Where some earlier “progressives,” including the French Jacobins, the Bolsheviks and the Khmer Rouge, believed that humanity might be changed for the better by eradicating, or radically altering, the Christian calendar, their successors including in the soft underbelly of the same leftist gene pool, seem to be of the view that constitutional amendments are the way to go.
Of course, they are on a bit of a roll in Ireland given their victories in the referendums to legally change the traditional and time-tested definition of marriage and the protection of life. Perhaps then, they cannot be blamed for believing that any other notions they might have for the “improvement” of us all can also be expedited by similar means.
This project is bolstered by the citizen assemblies which have become a cherished means of getting a lot of randomers into a room, giving them free grub and bringing in lots of experts, the vast majority of whom favour whatever change is being proposed, to persuade the flattered audience that whatever the latest fad is can only be good for them and for everyone else, no matter what their common sense might be telling them.
Ideally, this can then be used as evidence of popular demand for a referendum for whatever the initiators want to do. Recent governments have been particularly prone to this device as it firstly avoids them having to bite the bullet until so pressed, and secondly it that it allows the flabby blancmange of the “centre right” to be moulded into whatever strange shape is desired by various bands of activists who have been adroit at mobilising these means to their own end.
Sometimes, ministers simply forget, it seems, to oppose whatever the latest scheme is. But mostly because they are so bereft of any ideas of their own that they are easily persuaded that those who shout the loudest must be the most progressive and most correct.
Thus, on Tuesday, there were seven almost identical questions asking An Taoiseach if he had, like, any plans for more referendums. Six of the seven questions were from leading members of the left opposition, and one from Fianna Fáil TD Paul McAuliffe who perhaps believes that if he does not keep up, large sections of progressive youth might spurn him at the next hustings.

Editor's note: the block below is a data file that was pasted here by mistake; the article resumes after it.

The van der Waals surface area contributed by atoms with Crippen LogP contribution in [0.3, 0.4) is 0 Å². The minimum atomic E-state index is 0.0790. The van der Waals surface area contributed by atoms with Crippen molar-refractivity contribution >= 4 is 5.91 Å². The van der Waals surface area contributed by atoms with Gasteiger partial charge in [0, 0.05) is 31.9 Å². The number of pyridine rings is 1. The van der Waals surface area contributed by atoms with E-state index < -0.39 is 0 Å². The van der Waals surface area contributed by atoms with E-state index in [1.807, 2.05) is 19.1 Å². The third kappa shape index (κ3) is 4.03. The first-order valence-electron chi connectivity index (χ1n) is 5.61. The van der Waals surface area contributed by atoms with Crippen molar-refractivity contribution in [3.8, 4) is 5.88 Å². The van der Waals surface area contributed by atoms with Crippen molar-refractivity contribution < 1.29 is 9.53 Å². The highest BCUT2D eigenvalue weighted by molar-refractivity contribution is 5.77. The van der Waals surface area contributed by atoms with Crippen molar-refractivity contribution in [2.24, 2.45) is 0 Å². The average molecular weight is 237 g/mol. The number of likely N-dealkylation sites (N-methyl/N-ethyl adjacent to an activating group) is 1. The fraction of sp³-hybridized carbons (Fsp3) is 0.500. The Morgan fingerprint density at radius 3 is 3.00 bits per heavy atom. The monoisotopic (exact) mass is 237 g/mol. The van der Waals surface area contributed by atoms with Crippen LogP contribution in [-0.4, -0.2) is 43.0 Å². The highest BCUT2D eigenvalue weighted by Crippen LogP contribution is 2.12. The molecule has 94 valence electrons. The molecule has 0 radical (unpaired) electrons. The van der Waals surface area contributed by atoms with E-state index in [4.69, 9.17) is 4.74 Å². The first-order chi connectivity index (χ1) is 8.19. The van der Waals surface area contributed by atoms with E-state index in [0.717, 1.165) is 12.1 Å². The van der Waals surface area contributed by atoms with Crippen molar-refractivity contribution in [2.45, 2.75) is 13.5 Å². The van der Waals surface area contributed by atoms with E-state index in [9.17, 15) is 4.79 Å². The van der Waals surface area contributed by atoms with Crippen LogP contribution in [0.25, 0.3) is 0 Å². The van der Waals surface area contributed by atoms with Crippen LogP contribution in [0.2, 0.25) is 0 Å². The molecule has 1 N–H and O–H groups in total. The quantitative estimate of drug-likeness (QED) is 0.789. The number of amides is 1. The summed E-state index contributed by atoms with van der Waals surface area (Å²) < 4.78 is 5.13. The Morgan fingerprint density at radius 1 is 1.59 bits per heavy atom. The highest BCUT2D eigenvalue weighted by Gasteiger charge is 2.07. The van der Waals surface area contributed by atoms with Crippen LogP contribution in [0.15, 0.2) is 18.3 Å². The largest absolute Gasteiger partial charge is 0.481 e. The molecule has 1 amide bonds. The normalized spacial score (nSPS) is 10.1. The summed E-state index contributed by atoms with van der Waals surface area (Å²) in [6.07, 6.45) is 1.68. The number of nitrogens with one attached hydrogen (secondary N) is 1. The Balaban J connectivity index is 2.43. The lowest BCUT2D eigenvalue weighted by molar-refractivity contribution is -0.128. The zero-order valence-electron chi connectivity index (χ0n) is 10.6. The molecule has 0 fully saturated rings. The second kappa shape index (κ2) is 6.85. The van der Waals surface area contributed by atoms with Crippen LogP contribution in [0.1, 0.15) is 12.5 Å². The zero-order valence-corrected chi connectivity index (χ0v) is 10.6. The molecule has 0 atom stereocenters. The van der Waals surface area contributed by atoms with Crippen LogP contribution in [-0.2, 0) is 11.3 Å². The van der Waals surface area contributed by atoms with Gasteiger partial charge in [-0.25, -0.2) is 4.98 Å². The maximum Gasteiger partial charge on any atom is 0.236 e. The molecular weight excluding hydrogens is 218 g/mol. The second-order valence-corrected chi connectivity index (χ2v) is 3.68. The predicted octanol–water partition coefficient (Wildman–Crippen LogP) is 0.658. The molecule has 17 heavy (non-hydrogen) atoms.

It is all a bit like the kids in the back of the car demanding to know when you will be stopping at McDonald’s. But of course, behind it all there is the astute belief, bolstered by extensive lobbying from various interest groups, that this is indeed the best way to get stuff that nobody was actually elected into government to deliver.
In their follow ups, the various questioners outlined that stuff: housing for everyone, equality for everyone, “gender neutral language,” nationalising water (which is already nationalised but that’s beside the point), a national “conversation” about stuff, something I think to do with legalising certain types of drugs (McAuliffe), and so on.
In his reply, the Taoiseach said that he would only love to have more referendums, especially on gender equality – which one suspects and one would be correct in suspecting will have nothing to do with equality between men and women – and even one on housing.
The Gold Star for pushing out the referendum envelope for this week must, however, be awarded to Green TD Patrick Costello who wants to know if his party colleague, the Minister for Making Everyone the Same and Happy, Roderic O’Gorman, will propose a referendum to the constitution that will embody “gender neutral language.”